The young performers, from teenagers up to the age of 25, prove committed players. It is clear to see that a lot of time and energy has gone into this production and the end result is a polished product, each song flowing beautifully into the next.
Impressive costume design is first showcased inDecember '63, as 4 dashing young men take on The Four Seasons, in matching blue suit jackets with black lapels. It is during this number that Dominic Harris first wows the audience with his powerful yet silky voice, later going on to take lead in a showstopping rendition of Run and Tell That from Hairspray which sends the crowd wild! The energy in the room is electric.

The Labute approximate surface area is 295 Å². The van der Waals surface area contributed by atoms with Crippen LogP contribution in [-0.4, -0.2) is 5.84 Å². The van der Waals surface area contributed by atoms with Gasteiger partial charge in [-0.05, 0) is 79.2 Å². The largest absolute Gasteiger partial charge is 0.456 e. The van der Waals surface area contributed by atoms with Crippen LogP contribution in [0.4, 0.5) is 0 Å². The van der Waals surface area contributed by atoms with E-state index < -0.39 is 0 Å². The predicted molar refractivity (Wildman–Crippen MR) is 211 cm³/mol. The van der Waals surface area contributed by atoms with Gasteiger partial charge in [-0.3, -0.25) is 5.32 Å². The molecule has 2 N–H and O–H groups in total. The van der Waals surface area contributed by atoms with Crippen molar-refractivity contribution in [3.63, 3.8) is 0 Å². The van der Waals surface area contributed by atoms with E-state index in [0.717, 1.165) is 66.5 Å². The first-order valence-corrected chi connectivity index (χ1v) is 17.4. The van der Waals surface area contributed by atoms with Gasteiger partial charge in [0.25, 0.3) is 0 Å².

Stand out performers include Kia Gates, Hannah Brook, Carly Taylor, Dan Peet, James Hudson and Jay Alves. Choreography shines, particularly in big numbers where the entire company take to the stage, which are always the most challenging. It is apparent that the success of Youth Onstage is down to teamwork, and a shared love of performance. Faces beam from the large stage, full of enjoyment, and for the audience that spirit is infectious. People shout, cheer, and tap their feet in time with the music. It is incredible to witness the confidence and capabilities of so many young, multi-skilled performers.
Youth Onstage will return to the boards later this year with their annual panto at The Dovehouse Theatre, Solihull. Be sure to witness the talent of tomorrow.
For more information about Youth Onstage visit their website www.youthonstage.org.
Love Midland Theatre
Forget the X Factor and similar shows – Brum’s got real talent, and this show proves it, big time. The reaction of the first night audience, frequent bursts of applause, cheering and a standing ovation at the end, acknowledged the quality on stage.